The education of their children is a critical goal for almost all Indian parents.
However, while providing the best education is priority, not many parents may actually be able to meet this goal.
This is because the cost of education has been spiralling over the years, with education inflation pegged at a whopping 10%. Starting to save early is critical. If parents start to save for their child’s education immediately after the birth of the child, they would have 18 years to save for graduation and 21 for higher studies.
To accumulate Rs 1 crore, you need to start early
Amount to be saved per month will zoom with delay.
Years to Invest Investment needed per month (Rs)
Assuming annualised return of 12%
However, despite starting early, one can still fall short of the required corpus. This is where Education Loans come in. As a parent, you should not baulk at the idea of taking this loan because not only does it help to upskill a child, it also comes with attractive tax benefits. In this week’s cover story, we will look at why an education loan makes sense today, what you need to consider while taking such a loan and the pitfalls to watch out for.
Bridge the shortfall
Spiralling costs is not the only reason why parents may fail to accumulate adequate money for their children’s education. A shortfall can occur because of a change in the nature of the goal. For instance, you may have budgeted for sending your child to one of the best institutes of higher learning in India, only to have your child opting for higher studies abroad. However, this possible shortfall is no excuse for not planning early. An existing education corpus makes it easy to get an Education Loan.
The shortfall may also be due to the other expenses you did not foresee at the time of planning. For instance, most parents consider tuition fees, exam fees and hostel expenses while planning, but tend to forget about living expenses and the like. If the child goes to study abroad, the living expenses would be steep. Since no financial institution will fund these post-course expenses, parents must keep aside a part of the savings to fund these, while relying on the Education Loan to meet the cost of tuition fees.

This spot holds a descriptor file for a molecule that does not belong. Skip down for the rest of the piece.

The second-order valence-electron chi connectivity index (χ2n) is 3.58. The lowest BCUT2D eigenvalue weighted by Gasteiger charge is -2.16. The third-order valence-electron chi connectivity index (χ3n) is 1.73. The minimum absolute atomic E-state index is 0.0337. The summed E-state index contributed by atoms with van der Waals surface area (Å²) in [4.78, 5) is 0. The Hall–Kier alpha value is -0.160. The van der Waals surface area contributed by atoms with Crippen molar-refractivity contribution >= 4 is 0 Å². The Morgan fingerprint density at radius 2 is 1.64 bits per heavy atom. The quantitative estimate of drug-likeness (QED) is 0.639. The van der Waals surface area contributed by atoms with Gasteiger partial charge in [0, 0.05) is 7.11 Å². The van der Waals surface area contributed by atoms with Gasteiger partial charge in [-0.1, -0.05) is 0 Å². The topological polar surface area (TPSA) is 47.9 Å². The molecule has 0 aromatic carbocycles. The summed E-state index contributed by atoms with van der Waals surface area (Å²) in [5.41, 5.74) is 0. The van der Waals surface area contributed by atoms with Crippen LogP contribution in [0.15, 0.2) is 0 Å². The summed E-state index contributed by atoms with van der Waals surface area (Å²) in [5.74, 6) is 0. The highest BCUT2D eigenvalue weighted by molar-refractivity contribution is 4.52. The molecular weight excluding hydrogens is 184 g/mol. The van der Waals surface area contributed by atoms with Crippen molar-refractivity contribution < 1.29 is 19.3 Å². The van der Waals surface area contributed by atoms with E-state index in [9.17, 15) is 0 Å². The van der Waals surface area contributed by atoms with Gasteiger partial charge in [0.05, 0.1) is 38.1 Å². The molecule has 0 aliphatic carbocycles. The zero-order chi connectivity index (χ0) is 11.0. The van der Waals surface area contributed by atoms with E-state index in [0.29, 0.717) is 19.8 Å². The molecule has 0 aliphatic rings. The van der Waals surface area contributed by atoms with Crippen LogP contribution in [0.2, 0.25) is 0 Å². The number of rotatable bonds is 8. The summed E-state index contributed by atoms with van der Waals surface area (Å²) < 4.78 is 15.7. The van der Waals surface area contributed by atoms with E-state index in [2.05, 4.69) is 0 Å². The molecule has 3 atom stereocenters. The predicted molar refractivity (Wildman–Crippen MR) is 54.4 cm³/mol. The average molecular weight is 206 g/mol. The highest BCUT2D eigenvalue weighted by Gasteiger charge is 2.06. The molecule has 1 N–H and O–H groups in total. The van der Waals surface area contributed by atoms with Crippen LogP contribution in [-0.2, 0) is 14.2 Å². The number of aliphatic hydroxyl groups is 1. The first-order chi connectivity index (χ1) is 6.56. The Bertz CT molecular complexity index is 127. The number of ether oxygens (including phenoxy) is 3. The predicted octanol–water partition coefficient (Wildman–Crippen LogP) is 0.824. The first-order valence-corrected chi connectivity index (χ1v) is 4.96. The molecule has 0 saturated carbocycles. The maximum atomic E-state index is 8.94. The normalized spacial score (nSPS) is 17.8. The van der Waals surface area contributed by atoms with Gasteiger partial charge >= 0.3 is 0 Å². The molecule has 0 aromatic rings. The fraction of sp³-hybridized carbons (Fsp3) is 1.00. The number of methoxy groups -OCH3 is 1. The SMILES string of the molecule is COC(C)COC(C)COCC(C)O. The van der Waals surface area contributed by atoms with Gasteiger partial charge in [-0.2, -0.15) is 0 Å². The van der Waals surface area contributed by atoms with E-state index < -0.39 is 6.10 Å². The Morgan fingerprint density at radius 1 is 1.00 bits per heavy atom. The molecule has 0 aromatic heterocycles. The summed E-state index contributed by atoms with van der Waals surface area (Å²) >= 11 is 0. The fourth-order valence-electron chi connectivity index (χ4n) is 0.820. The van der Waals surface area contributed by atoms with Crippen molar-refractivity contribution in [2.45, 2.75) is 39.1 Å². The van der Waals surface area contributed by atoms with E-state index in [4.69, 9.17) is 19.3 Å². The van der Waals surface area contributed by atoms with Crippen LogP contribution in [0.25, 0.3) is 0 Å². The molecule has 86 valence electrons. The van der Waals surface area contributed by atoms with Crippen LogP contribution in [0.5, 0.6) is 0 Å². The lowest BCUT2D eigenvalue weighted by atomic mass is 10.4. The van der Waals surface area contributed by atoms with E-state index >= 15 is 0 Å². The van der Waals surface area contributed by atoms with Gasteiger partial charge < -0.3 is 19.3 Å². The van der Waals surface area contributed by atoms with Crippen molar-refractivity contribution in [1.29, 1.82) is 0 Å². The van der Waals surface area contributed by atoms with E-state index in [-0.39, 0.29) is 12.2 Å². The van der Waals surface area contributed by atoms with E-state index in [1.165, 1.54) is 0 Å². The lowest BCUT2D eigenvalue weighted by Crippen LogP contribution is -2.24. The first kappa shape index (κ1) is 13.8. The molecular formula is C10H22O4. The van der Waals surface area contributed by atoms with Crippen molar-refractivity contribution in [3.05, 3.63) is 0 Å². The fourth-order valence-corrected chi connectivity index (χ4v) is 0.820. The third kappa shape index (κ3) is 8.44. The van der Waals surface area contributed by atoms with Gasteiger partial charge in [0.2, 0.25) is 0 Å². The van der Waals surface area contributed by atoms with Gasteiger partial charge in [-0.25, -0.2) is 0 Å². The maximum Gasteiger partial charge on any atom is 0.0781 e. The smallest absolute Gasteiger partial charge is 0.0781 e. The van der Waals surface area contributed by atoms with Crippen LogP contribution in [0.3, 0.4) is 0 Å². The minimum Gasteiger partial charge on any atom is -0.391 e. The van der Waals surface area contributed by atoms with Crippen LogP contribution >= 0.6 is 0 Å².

Repaying an Education Loan at the start of their career is a good way to instil financial discipline in young people. Since taking an education loan and repaying it on time also helps to establish credit scores, several parents, even those who can pay, insist upon their children taking this route. “The loan repayment responsibilities are being seen by numerous parents as an opportunity to inculcate the habit of financial discipline in their children and to help them build their own credit history,” says Arijit Sanyal, CEO, HDFC Credila.
What to look for
This is the most important factor when it comes to choosing any loan and an Education Loan is no exception. Education Loans in India don’t come cheap However, banks reduce the interest by 1% if the interest is paid while the child is studying and the loan is repaid without any default thereafter. Students getting into prestigious foreign universities also have the option of loans from foreign institutions.